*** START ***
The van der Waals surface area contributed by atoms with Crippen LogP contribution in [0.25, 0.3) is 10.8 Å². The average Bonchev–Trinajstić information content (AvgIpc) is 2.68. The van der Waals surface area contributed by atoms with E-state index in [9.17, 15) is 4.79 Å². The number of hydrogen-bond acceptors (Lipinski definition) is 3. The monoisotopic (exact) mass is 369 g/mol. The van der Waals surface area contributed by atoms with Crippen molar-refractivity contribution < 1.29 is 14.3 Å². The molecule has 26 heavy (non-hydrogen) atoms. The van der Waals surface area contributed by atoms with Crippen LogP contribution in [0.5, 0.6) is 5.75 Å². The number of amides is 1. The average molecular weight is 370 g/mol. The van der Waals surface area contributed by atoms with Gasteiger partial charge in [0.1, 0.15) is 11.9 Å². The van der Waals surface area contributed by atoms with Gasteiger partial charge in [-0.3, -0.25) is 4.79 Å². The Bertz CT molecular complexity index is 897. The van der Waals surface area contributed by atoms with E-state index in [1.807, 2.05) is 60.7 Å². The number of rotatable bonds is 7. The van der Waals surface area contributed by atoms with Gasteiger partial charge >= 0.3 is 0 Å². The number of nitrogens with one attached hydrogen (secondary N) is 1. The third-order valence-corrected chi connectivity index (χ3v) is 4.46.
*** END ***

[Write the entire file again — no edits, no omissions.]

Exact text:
The van der Waals surface area contributed by atoms with Crippen LogP contribution in [0.25, 0.3) is 10.8 Å². The average Bonchev–Trinajstić information content (AvgIpc) is 2.68. The van der Waals surface area contributed by atoms with E-state index in [9.17, 15) is 4.79 Å². The number of hydrogen-bond acceptors (Lipinski definition) is 3. The monoisotopic (exact) mass is 369 g/mol. The van der Waals surface area contributed by atoms with Crippen molar-refractivity contribution < 1.29 is 14.3 Å². The molecule has 26 heavy (non-hydrogen) atoms. The van der Waals surface area contributed by atoms with Crippen LogP contribution in [0.5, 0.6) is 5.75 Å². The number of amides is 1. The average molecular weight is 370 g/mol. The van der Waals surface area contributed by atoms with Gasteiger partial charge in [0.1, 0.15) is 11.9 Å². The van der Waals surface area contributed by atoms with Gasteiger partial charge in [-0.3, -0.25) is 4.79 Å². The Bertz CT molecular complexity index is 897. The van der Waals surface area contributed by atoms with E-state index in [1.807, 2.05) is 60.7 Å². The number of rotatable bonds is 7. The van der Waals surface area contributed by atoms with Gasteiger partial charge >= 0.3 is 0 Å². The number of nitrogens with one attached hydrogen (secondary N) is 1. The third-order valence-corrected chi connectivity index (χ3v) is 4.46.